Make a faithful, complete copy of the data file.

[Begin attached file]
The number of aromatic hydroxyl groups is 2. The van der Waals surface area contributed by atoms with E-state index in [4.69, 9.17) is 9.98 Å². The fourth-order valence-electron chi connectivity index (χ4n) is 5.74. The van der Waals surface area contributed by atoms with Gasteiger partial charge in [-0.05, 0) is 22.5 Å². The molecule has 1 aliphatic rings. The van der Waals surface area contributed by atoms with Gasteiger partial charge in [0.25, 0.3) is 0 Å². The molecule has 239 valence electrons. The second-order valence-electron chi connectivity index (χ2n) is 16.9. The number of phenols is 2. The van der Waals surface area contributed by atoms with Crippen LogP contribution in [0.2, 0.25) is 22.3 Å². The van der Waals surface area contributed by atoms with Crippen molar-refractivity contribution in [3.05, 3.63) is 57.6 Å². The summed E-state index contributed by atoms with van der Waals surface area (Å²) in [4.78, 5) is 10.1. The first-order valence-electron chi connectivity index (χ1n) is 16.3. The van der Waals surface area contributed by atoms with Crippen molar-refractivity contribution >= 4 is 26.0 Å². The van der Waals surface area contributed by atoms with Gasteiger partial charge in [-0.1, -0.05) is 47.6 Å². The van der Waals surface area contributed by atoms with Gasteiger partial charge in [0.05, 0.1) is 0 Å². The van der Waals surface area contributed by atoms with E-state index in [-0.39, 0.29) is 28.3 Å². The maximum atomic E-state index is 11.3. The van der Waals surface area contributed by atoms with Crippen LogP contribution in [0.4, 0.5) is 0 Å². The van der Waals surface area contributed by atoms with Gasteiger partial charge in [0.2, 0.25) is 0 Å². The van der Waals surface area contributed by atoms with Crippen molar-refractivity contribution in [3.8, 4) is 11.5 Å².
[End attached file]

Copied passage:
The number of aromatic hydroxyl groups is 2. The van der Waals surface area contributed by atoms with E-state index in [4.69, 9.17) is 9.98 Å². The fourth-order valence-electron chi connectivity index (χ4n) is 5.74. The van der Waals surface area contributed by atoms with Gasteiger partial charge in [-0.05, 0) is 22.5 Å². The molecule has 1 aliphatic rings. The van der Waals surface area contributed by atoms with Gasteiger partial charge in [0.25, 0.3) is 0 Å². The molecule has 239 valence electrons. The second-order valence-electron chi connectivity index (χ2n) is 16.9. The number of phenols is 2. The van der Waals surface area contributed by atoms with Crippen LogP contribution in [0.2, 0.25) is 22.3 Å². The van der Waals surface area contributed by atoms with Crippen molar-refractivity contribution in [3.05, 3.63) is 57.6 Å². The summed E-state index contributed by atoms with van der Waals surface area (Å²) in [4.78, 5) is 10.1. The first-order valence-electron chi connectivity index (χ1n) is 16.3. The van der Waals surface area contributed by atoms with Crippen molar-refractivity contribution >= 4 is 26.0 Å². The van der Waals surface area contributed by atoms with Gasteiger partial charge in [-0.1, -0.05) is 47.6 Å². The van der Waals surface area contributed by atoms with Gasteiger partial charge in [0.05, 0.1) is 0 Å². The van der Waals surface area contributed by atoms with E-state index in [-0.39, 0.29) is 28.3 Å². The maximum atomic E-state index is 11.3. The van der Waals surface area contributed by atoms with Crippen LogP contribution in [0.4, 0.5) is 0 Å². The van der Waals surface area contributed by atoms with Gasteiger partial charge in [0.2, 0.25) is 0 Å². The van der Waals surface area contributed by atoms with Crippen molar-refractivity contribution in [3.8, 4) is 11.5 Å².